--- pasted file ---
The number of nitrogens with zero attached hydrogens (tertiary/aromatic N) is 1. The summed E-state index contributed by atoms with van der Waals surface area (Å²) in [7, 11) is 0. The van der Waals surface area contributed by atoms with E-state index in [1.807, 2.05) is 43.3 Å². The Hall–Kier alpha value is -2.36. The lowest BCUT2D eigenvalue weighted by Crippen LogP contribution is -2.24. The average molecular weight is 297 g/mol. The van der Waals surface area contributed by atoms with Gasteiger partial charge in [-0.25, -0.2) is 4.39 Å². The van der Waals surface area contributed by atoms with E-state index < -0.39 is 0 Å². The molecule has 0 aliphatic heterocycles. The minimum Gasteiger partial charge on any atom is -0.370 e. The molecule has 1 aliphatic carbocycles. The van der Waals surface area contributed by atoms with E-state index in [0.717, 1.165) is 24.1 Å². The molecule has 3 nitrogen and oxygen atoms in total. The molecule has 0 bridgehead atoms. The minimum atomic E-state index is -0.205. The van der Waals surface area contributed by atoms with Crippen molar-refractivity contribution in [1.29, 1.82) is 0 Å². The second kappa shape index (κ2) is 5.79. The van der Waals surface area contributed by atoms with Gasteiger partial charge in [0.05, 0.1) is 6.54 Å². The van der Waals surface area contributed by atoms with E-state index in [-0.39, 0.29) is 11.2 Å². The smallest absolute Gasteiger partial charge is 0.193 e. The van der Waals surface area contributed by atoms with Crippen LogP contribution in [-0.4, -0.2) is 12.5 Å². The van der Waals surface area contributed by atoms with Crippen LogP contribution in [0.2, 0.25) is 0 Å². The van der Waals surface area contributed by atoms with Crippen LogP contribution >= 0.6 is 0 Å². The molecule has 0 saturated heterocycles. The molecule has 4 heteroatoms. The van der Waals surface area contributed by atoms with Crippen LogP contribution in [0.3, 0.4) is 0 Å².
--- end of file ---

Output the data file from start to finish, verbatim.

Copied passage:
The number of nitrogens with zero attached hydrogens (tertiary/aromatic N) is 1. The summed E-state index contributed by atoms with van der Waals surface area (Å²) in [7, 11) is 0. The van der Waals surface area contributed by atoms with E-state index in [1.807, 2.05) is 43.3 Å². The Hall–Kier alpha value is -2.36. The lowest BCUT2D eigenvalue weighted by Crippen LogP contribution is -2.24. The average molecular weight is 297 g/mol. The van der Waals surface area contributed by atoms with Gasteiger partial charge in [-0.25, -0.2) is 4.39 Å². The van der Waals surface area contributed by atoms with E-state index < -0.39 is 0 Å². The molecule has 0 aliphatic heterocycles. The minimum Gasteiger partial charge on any atom is -0.370 e. The molecule has 1 aliphatic carbocycles. The van der Waals surface area contributed by atoms with E-state index in [0.717, 1.165) is 24.1 Å². The molecule has 3 nitrogen and oxygen atoms in total. The molecule has 0 bridgehead atoms. The minimum atomic E-state index is -0.205. The van der Waals surface area contributed by atoms with Crippen molar-refractivity contribution in [1.29, 1.82) is 0 Å². The second kappa shape index (κ2) is 5.79. The van der Waals surface area contributed by atoms with Gasteiger partial charge in [0.05, 0.1) is 6.54 Å². The van der Waals surface area contributed by atoms with E-state index in [-0.39, 0.29) is 11.2 Å². The smallest absolute Gasteiger partial charge is 0.193 e. The van der Waals surface area contributed by atoms with Crippen LogP contribution in [-0.4, -0.2) is 12.5 Å². The van der Waals surface area contributed by atoms with Crippen LogP contribution in [0.2, 0.25) is 0 Å². The van der Waals surface area contributed by atoms with Crippen LogP contribution >= 0.6 is 0 Å². The molecule has 0 saturated heterocycles. The molecule has 4 heteroatoms. The van der Waals surface area contributed by atoms with Crippen LogP contribution in [0.3, 0.4) is 0 Å².